Monday, April 03, 2006

First pitch of the season

Before we get on with the ceremonial first pitch, a post-script to our "Thoughts on the bus" feature: We've already lost track of the "Woman Who Probably Has Her Hair Done Very Nicely, Only She Wears a Knit Hat On Top of It Somewhat Precariously, So We Never Actually See What It Looks Like", which means one of two things - either she's stopped taking the bus (after, perhaps, being directed to this column); or she's actually still riding the bus, only she's stopped wearing her hat, and we really don't know what she looks like.

Anyway, as you would know if you drove by Miller Park this afternoon (which you probably didn't), baseball season is underway. It's a different experience in the northern tier of the country, this opening day business. All that rhapsodic talk in baseball literature about the start of the season being tantamount to the planet's yearly rebirth is somewhat more pertinent in a place that's not green year-round.

Don't get me wrong: I enjoyed watching baseball for the last seven years in Arizona. There was something equally satisfying about buying sunscreen in late February and thinking about snow piling up on the pitcher's mound in Cleveland. And going to a game here in Milwaukee - in a domed stadium as we're planning to do this Saturday, will probably seem as unnatural as going to an August ballgame in Phoenix. Or an April hockey game in Phoenix. Or any hockey game in Phoenix. Or a Pes├Ąpallo game in Michigan. (You can look that one up.)

But their shared artificialities aside, there are some key differences between the Arizona and Milwaukee baseball experiences that I'm looking forward to:

Tailgating. Driving by Miller Park this afternoon, you could smell the brats grilling in the parking lot. From the Interstate. Inside a bus. What I like about tailgating is that it gives the baseball game a more momentous feel - like an actual event, rather than a two hour TV show you're attending. When I landed my first radio job, I timed my drive from Maryland to Iowa so that I could go to an Indians-Yankees game at Cleveland's old Municipal Stadium. Eight thousand fans in a park that held 80,000.

The forlorn gravel parking lot was easily the size of Rhode Island, and as I pulled up - with a carful of worldly possessions - a minivan with West Virginia plates pulled in next to me, and a bunch good ol' Mountaineers hopped out and proceeded to assemble a phalanx of hibachis. (A side note: I believe 19 Minutes Past the Hour has just made history by being the only weblog in history to use the term "phalanx of hibachis". And you were here to witness it.) It turned out to be a group of four friends on their yearly trip to see the Indians, and they thought my need to see an Indians game on my move was so cool, they added another couple of Italian sausages to the grill and dealt me in. So I like tailgating. On the other hand, I can't fault Arizona Diamondbacks fans for foregoing the tailgating tradition. For one thing, grilling out loses some of its appeal when the pavement is hotter than your charcoal. For another, management frowns on grilling out in a parking garage, anyway.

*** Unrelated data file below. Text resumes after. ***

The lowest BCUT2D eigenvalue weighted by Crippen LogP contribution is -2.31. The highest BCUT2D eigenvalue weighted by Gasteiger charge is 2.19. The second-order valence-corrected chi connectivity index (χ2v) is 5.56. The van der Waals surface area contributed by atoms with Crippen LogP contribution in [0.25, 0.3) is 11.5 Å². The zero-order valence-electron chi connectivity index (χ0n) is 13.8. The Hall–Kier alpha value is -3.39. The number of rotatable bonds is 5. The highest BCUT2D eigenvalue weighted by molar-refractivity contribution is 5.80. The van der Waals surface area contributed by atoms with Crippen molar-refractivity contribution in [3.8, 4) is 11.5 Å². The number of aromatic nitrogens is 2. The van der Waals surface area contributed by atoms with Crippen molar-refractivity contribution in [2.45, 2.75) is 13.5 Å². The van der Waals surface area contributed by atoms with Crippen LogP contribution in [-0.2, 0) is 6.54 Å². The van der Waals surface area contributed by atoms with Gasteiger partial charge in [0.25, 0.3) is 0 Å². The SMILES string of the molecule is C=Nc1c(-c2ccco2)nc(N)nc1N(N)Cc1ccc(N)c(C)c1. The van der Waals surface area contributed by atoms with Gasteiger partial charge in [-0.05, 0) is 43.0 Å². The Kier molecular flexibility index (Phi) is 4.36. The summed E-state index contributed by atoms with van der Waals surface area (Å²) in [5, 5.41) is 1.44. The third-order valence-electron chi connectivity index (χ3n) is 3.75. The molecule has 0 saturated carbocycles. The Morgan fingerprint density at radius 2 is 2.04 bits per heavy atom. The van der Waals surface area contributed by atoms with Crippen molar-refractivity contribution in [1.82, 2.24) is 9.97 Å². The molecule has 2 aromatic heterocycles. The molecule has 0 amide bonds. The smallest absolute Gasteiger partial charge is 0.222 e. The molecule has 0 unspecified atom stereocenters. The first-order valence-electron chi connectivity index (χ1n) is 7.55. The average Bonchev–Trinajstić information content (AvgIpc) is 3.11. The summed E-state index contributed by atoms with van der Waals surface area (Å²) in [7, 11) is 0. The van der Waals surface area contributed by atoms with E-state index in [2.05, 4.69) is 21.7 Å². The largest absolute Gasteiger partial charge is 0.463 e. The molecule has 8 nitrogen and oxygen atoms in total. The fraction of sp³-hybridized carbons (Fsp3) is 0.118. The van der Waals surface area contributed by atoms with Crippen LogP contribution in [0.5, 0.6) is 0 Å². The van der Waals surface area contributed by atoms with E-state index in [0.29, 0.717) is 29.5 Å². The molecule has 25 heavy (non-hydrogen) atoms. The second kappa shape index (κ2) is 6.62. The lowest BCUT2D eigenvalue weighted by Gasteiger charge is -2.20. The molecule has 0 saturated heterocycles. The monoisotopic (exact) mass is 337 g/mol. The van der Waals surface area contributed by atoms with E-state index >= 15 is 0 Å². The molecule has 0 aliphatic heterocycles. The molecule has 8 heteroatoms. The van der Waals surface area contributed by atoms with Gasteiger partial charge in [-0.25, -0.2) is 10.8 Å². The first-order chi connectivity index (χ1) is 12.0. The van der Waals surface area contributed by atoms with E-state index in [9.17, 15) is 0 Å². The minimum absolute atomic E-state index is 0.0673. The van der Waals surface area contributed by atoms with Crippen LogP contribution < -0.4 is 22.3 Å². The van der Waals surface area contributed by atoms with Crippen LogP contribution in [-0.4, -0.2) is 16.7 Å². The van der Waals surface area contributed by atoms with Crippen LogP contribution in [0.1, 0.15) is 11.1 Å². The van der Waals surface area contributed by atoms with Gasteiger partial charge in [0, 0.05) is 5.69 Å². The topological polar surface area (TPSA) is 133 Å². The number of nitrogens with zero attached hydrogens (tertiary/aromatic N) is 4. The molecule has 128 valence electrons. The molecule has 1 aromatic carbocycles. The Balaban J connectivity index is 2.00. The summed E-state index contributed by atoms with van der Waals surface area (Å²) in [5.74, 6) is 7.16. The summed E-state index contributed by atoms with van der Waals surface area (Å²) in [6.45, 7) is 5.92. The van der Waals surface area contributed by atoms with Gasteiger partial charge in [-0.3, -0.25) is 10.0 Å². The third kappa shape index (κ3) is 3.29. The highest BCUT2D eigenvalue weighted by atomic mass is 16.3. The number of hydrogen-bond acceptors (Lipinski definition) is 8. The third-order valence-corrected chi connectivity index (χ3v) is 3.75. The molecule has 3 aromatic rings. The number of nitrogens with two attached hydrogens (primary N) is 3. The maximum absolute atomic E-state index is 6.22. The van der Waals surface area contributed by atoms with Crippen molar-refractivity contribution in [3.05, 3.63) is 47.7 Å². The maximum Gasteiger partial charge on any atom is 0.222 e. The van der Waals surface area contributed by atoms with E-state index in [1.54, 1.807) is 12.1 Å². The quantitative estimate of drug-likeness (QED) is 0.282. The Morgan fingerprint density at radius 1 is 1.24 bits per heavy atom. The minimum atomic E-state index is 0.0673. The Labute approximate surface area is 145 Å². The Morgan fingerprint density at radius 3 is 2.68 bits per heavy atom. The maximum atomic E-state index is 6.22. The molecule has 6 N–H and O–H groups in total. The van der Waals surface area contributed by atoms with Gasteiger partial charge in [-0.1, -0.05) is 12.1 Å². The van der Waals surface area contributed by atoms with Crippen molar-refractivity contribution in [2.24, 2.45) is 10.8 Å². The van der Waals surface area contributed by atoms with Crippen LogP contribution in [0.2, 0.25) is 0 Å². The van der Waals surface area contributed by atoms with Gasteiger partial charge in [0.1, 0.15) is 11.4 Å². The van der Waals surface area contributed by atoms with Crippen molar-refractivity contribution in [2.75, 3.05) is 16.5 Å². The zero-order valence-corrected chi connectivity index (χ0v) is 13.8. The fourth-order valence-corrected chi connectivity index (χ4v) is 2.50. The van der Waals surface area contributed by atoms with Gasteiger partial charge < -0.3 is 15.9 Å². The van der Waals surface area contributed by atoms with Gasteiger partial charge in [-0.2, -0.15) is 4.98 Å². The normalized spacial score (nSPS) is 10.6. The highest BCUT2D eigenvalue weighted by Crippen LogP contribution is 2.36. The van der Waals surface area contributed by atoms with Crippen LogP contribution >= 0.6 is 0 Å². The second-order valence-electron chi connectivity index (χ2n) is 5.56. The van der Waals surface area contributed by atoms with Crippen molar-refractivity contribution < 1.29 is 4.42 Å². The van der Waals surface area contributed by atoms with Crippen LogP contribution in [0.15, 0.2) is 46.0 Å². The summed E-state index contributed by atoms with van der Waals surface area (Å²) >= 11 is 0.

The other aspect of Milwaukee baseball that I think will appeal to me is the team's desire to have me attend its games. We attended a lot of Diamondbacks games the first few years we lived in Arizona - which was saying something, considering it was a two hour drive from Flagstaff to the Stadium Formerly Known as Bank One Ballpark. The team was good, the ticket prices reasonable, and the seats were typically 2/3-to-3/4 full. Then the Dbacks started losing. And people stopped showing up. To which the Diamondbacks responded by first, increasing ticket prices. Then, they created a multi-tiered pricing system, which included something called "Marquee Games", meaning they jacked up prices some more for games that anyone wanted to go to (which included, if memory serves, an exciting interleague series against the Tigers). Our last season in Arizona, we made it to one game.

Flash forward to last Friday. It's raining. It's 40 degrees. It's windy. I stop at Miller Park on my drive home from work - it's about 8 minutes from my house. I drag my bedraggled self to the ticket window and remark that the experience is a little different than buying tickets in my former Arizona home. The vendor replies, "Well, for people who have just moved to Milwaukee from Arizona, we have a special deal - half-price on any seats in the house."

It turns out that he was being the slightest bit theatrical - the Brewers have a special deal on at the beginning of the season, offering half-price tickets to everyone in the five counties in the metro area. But they actually seem to understand that they'll do better in the long run if they draw 35,000 fans a game paying half-price than if they draw 11,000 fans a game, and most of them sit in the bleachers. The fans might even come back again, and pay full price.

So we're going to the Brewers game this Saturday. They're playing the Diamondbacks.

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